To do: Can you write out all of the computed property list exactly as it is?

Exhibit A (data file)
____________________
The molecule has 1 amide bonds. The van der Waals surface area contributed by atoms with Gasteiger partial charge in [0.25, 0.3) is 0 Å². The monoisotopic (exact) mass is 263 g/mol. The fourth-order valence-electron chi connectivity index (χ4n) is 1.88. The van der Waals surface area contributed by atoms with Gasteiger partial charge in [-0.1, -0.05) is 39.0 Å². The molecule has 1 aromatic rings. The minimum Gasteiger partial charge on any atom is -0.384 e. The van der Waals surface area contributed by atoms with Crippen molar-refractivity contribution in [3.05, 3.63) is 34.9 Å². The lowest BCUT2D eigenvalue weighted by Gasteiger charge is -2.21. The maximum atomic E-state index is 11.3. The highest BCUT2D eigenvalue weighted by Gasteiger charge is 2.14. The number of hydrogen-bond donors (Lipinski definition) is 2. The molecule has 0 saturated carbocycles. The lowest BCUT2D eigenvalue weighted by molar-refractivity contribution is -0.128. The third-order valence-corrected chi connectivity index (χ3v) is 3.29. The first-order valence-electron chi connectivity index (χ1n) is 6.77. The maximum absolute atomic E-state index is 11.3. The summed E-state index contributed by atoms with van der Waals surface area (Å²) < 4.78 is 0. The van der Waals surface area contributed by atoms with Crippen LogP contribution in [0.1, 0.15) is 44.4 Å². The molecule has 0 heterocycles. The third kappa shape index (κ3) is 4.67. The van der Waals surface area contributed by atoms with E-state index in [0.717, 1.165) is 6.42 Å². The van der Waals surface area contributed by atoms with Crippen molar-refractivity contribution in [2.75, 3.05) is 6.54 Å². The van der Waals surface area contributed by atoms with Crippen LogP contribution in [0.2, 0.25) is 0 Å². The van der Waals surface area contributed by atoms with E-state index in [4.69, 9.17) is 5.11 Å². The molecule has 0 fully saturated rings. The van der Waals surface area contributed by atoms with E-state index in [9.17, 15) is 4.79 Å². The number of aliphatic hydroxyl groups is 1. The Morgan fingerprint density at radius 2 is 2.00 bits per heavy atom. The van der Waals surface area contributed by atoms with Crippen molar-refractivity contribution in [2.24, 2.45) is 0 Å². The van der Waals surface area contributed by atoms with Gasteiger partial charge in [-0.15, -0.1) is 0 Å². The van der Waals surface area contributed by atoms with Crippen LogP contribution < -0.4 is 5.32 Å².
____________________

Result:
The molecule has 1 amide bonds. The van der Waals surface area contributed by atoms with Gasteiger partial charge in [0.25, 0.3) is 0 Å². The monoisotopic (exact) mass is 263 g/mol. The fourth-order valence-electron chi connectivity index (χ4n) is 1.88. The van der Waals surface area contributed by atoms with Gasteiger partial charge in [-0.1, -0.05) is 39.0 Å². The molecule has 1 aromatic rings. The minimum Gasteiger partial charge on any atom is -0.384 e. The van der Waals surface area contributed by atoms with Crippen molar-refractivity contribution in [3.05, 3.63) is 34.9 Å². The lowest BCUT2D eigenvalue weighted by Gasteiger charge is -2.21. The maximum atomic E-state index is 11.3. The highest BCUT2D eigenvalue weighted by Gasteiger charge is 2.14. The number of hydrogen-bond donors (Lipinski definition) is 2. The molecule has 0 saturated carbocycles. The lowest BCUT2D eigenvalue weighted by molar-refractivity contribution is -0.128. The third-order valence-corrected chi connectivity index (χ3v) is 3.29. The first-order valence-electron chi connectivity index (χ1n) is 6.77. The maximum absolute atomic E-state index is 11.3. The summed E-state index contributed by atoms with van der Waals surface area (Å²) < 4.78 is 0. The van der Waals surface area contributed by atoms with Crippen LogP contribution in [0.1, 0.15) is 44.4 Å². The molecule has 0 heterocycles. The third kappa shape index (κ3) is 4.67. The van der Waals surface area contributed by atoms with E-state index in [0.717, 1.165) is 6.42 Å². The van der Waals surface area contributed by atoms with Crippen molar-refractivity contribution in [2.75, 3.05) is 6.54 Å². The van der Waals surface area contributed by atoms with Crippen LogP contribution in [0.2, 0.25) is 0 Å². The van der Waals surface area contributed by atoms with E-state index in [4.69, 9.17) is 5.11 Å². The molecule has 0 fully saturated rings. The van der Waals surface area contributed by atoms with E-state index in [9.17, 15) is 4.79 Å². The number of aliphatic hydroxyl groups is 1. The Morgan fingerprint density at radius 2 is 2.00 bits per heavy atom. The van der Waals surface area contributed by atoms with Crippen molar-refractivity contribution in [2.24, 2.45) is 0 Å². The van der Waals surface area contributed by atoms with Gasteiger partial charge in [-0.15, -0.1) is 0 Å². The van der Waals surface area contributed by atoms with Crippen LogP contribution < -0.4 is 5.32 Å².